8 The Killing Joke
While Alan Moore and Brian Bolland’s The Killing Joke remains one of the most controversial stories because of the way it treated Barbara Gordon, the comic, nevertheless, received much praise from the fans due to the writers’ focus on the Joker.
As fans remember, The Killing Joke sees the feud between Joker, Commissioner Gordon, and Batman culminates as the clown tortures and abuses Barbara Gordon in an attempt to break the Commissioner. However, this was not the only focus of the story as it also showed how Joe Kerr also became the Joker too. With many fans considering it the greatest Joker story ever told, The Killing Joke went on to win an Eisner Award for Best Writing.
7 Year One
Released in 1987 by Frank Miller and David Mazzucchelli, Batman: Year One does exactly what the title describes; billionaire playboy Bruce Wayne returns home after a long absence to take over his parent’s company.
However, he also returns with a new secret, as he has become Batman. In this series, Batman is still learning his place in Gotham City and meets an ally in a young Jim Gordon, who is also earning his spot in Gotham with a family at home.
6 A Death In The Family
Batman: A Death in the Family is a controversial Batman storyline from Batman #426-429 by Jim Starlin and Jim Aparo. The controversy comes because DC allowed fans to vote in and determine whether Robin would live or die at the end of the story.
Jason Todd’s mother returned, and she betrayed her son by selling him out to Joker. However, Jason proves in the end that he is a true hero as he tries to save his mother. Sadly, he failed because fans voted that Joker should kill Robin in the end.
5 Zero Year
The New 52 era of DC was a mixed bag for most fans, some stories were way better than others. One of them was a new retelling of Batman’s first days as a vigilante in Gotham known as Zero Year. Zero Year keeps a more grounded approach to the Caped Crusader while taking place in a more modern era.
This portrayal made for a unique Batsuit harking back to Batman’s first appearance, the reincarnation of villains such as Doctor Death for a more terror-inducing threat, and so much more to enjoy. This along with the Court Of Owls storyline made for easily the best Batman material of the New 52.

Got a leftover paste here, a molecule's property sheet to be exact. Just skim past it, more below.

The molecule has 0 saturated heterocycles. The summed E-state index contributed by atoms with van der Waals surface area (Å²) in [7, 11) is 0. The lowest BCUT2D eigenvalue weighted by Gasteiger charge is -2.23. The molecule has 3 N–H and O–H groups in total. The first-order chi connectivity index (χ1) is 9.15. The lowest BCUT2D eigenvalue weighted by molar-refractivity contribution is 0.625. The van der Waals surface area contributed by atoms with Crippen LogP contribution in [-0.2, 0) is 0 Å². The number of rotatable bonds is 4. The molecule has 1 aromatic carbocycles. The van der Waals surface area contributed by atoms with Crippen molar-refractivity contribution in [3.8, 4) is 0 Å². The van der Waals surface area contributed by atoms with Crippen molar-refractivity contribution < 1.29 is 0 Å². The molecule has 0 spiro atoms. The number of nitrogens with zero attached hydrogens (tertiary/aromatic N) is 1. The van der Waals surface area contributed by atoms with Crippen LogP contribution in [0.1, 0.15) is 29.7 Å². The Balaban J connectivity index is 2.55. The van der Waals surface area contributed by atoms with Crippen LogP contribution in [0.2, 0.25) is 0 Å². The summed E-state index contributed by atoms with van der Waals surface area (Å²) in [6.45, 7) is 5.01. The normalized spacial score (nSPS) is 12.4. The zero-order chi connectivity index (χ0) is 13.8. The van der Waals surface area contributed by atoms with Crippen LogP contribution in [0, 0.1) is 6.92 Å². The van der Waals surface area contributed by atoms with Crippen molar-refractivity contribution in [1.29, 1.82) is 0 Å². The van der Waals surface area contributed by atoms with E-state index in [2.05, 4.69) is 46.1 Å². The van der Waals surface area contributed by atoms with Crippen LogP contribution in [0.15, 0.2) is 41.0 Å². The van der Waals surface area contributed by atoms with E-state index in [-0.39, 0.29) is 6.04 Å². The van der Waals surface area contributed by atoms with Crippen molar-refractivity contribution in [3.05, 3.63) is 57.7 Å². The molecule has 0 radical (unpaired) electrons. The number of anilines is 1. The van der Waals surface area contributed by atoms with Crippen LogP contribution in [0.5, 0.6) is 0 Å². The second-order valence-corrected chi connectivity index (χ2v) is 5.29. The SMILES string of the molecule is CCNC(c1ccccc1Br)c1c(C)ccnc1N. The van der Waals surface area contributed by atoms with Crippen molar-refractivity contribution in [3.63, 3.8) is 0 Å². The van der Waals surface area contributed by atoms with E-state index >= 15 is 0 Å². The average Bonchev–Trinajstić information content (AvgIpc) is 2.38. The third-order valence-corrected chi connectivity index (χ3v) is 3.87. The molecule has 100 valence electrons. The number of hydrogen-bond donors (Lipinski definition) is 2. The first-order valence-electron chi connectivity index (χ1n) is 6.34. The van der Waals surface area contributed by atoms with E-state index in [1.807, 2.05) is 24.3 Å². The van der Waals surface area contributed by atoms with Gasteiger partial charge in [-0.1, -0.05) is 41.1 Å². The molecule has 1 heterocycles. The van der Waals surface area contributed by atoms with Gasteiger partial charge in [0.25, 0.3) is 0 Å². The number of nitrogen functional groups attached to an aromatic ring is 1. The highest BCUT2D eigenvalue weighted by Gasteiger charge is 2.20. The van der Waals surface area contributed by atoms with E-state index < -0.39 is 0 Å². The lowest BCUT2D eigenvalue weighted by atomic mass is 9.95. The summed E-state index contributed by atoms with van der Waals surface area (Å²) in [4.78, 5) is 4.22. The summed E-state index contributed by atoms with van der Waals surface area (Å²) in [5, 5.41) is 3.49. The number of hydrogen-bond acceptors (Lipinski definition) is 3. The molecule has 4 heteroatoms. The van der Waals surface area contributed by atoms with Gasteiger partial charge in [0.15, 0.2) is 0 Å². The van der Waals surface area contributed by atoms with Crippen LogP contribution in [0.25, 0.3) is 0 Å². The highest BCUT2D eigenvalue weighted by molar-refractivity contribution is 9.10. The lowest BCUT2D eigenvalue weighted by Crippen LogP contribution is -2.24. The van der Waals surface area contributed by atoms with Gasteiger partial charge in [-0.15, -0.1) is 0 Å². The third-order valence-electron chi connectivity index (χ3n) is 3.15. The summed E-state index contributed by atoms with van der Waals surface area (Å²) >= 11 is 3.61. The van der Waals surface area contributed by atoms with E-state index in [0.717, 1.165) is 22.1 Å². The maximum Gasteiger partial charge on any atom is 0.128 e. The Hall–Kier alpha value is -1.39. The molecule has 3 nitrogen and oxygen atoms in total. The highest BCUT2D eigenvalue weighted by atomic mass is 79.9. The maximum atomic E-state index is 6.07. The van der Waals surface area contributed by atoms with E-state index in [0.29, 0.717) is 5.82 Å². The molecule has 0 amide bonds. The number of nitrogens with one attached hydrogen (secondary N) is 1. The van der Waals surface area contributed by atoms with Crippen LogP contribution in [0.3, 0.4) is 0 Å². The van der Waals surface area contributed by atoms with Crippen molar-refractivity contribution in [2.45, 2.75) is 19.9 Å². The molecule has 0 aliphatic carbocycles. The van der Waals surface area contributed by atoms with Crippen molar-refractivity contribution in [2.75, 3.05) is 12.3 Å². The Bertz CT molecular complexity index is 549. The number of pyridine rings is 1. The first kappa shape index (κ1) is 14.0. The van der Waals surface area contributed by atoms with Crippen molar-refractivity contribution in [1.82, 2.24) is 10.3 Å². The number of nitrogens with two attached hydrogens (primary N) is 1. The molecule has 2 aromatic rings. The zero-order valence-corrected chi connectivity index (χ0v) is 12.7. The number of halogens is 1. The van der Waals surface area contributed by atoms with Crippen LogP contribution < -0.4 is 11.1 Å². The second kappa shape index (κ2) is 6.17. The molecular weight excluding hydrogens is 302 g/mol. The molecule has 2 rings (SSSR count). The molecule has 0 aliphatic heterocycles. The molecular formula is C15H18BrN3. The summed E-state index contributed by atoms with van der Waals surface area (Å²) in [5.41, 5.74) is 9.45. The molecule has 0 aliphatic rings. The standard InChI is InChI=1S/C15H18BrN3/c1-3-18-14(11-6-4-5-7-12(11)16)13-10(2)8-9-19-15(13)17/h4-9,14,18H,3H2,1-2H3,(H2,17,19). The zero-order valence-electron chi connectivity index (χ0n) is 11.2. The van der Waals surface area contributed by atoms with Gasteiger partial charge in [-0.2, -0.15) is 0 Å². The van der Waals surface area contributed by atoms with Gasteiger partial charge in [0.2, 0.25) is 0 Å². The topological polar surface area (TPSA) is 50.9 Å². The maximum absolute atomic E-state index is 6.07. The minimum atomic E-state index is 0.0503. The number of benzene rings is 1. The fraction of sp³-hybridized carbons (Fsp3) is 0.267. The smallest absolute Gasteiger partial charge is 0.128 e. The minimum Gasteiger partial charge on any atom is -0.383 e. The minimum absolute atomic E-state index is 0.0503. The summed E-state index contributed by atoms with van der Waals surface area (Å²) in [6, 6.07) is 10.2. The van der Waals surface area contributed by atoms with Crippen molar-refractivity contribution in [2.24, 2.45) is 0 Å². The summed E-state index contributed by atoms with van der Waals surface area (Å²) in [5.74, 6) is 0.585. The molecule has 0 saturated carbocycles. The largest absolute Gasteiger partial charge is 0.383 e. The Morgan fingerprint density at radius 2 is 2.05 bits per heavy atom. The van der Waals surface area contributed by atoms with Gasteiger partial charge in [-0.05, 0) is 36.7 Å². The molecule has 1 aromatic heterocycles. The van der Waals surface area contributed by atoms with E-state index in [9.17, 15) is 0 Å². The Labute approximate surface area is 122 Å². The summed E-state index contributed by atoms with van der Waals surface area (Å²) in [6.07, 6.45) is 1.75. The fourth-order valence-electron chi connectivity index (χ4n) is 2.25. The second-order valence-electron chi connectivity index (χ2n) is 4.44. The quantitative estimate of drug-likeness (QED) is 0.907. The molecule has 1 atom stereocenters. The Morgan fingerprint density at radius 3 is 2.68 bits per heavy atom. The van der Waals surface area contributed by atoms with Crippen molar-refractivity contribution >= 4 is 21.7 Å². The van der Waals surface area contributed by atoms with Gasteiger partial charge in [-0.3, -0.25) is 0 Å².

Knightfall was a massive Batman comic book storyline that saw Gotham City brought to its knees. It all played out from April 1993 until August 1994, with a year-and-a-half of stories playing out between all the Batman comics.
Bane is a new supervillain in Gotham City, and he sends out all Batman’s enemies to attack him one by one. When Batman was finally wearing down, Bane attacked and broke Batman’s back. Jean-Paul Valley replaced Bruce as Batman and became an unstable and vicious replacement until Batman finally returned.
3 The Long Halloween
The Long Halloween might be the best Batman story that takes place in the regular continuity of Batman comics. Created by Jeph Loeb and Tim Sale, this occurs early in Batman’s crimefighting career and focuses on a killer named Holiday, who kills individuals on specific holidays.
The story then brings in most of Batman’s iconic villains to make the case even tougher to crack. This is what Matt Reeves’ The Batman is seeming to be heavily inspired by.
2 Dark Victory
Those that enjoyed The Long Halloween will enjoy Dark Victory from the same writer and artist. Dark Victory is essentially a sequel that retells the story of how Batman met Dick Grayson and his transformation into the first Robin.
Fitting within The Long Halloween‘s style, it is a much darker and grittier detective thriller story than anything shown prior at that time. There are several returning characters from The Long Halloween as well as some references to create some continuity.
1 The Dark Knight Returns
In 1986, Frank Miller created the best Batman story of all time with The Dark Knight Returns. This takes place in the future when Bruce Wayne has retired as Batman, quitting after Jason Todd’s death.
However, 10 years later, Bruce realizes crime in Gotham City has grown to an uncontrollable level, so he comes out of retirement. The problem is that the Gotham P.D. and U.S. Government won’t allow it and eventually sends in Superman to stop Batman once and for all.